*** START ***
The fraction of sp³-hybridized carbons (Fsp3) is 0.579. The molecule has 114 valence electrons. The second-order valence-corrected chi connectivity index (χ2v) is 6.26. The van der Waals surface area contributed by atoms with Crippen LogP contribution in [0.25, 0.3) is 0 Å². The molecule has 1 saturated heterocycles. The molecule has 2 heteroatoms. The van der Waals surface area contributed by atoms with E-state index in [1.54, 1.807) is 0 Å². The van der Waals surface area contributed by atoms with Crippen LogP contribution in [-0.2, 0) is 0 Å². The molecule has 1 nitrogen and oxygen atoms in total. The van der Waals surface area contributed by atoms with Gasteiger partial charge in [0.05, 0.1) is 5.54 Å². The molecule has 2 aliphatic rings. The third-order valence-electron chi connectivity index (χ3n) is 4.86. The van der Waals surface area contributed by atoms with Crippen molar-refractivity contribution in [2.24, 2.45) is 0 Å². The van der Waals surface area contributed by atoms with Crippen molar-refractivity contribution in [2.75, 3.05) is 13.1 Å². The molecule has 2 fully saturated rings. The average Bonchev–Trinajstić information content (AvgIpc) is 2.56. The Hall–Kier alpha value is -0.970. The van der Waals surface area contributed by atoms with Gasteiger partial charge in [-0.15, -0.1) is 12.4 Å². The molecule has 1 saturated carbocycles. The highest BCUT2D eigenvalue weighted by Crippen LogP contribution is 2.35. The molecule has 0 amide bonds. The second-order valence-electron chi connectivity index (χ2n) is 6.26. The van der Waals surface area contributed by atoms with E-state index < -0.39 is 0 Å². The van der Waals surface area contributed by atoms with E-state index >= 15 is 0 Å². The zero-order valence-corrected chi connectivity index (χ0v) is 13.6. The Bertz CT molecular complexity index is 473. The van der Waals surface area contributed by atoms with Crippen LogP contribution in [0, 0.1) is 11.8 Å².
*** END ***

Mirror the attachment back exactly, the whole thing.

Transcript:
The fraction of sp³-hybridized carbons (Fsp3) is 0.579. The molecule has 114 valence electrons. The second-order valence-corrected chi connectivity index (χ2v) is 6.26. The van der Waals surface area contributed by atoms with Crippen LogP contribution in [0.25, 0.3) is 0 Å². The molecule has 1 saturated heterocycles. The molecule has 2 heteroatoms. The van der Waals surface area contributed by atoms with E-state index in [1.54, 1.807) is 0 Å². The van der Waals surface area contributed by atoms with Crippen LogP contribution in [-0.2, 0) is 0 Å². The molecule has 1 nitrogen and oxygen atoms in total. The van der Waals surface area contributed by atoms with Gasteiger partial charge in [0.05, 0.1) is 5.54 Å². The molecule has 2 aliphatic rings. The third-order valence-electron chi connectivity index (χ3n) is 4.86. The van der Waals surface area contributed by atoms with Crippen molar-refractivity contribution in [2.24, 2.45) is 0 Å². The van der Waals surface area contributed by atoms with Crippen molar-refractivity contribution in [2.75, 3.05) is 13.1 Å². The molecule has 2 fully saturated rings. The average Bonchev–Trinajstić information content (AvgIpc) is 2.56. The Hall–Kier alpha value is -0.970. The van der Waals surface area contributed by atoms with Gasteiger partial charge in [-0.15, -0.1) is 12.4 Å². The molecule has 1 saturated carbocycles. The highest BCUT2D eigenvalue weighted by Crippen LogP contribution is 2.35. The molecule has 0 amide bonds. The second-order valence-electron chi connectivity index (χ2n) is 6.26. The van der Waals surface area contributed by atoms with E-state index < -0.39 is 0 Å². The van der Waals surface area contributed by atoms with E-state index >= 15 is 0 Å². The zero-order valence-corrected chi connectivity index (χ0v) is 13.6. The Bertz CT molecular complexity index is 473. The van der Waals surface area contributed by atoms with Crippen LogP contribution in [0, 0.1) is 11.8 Å².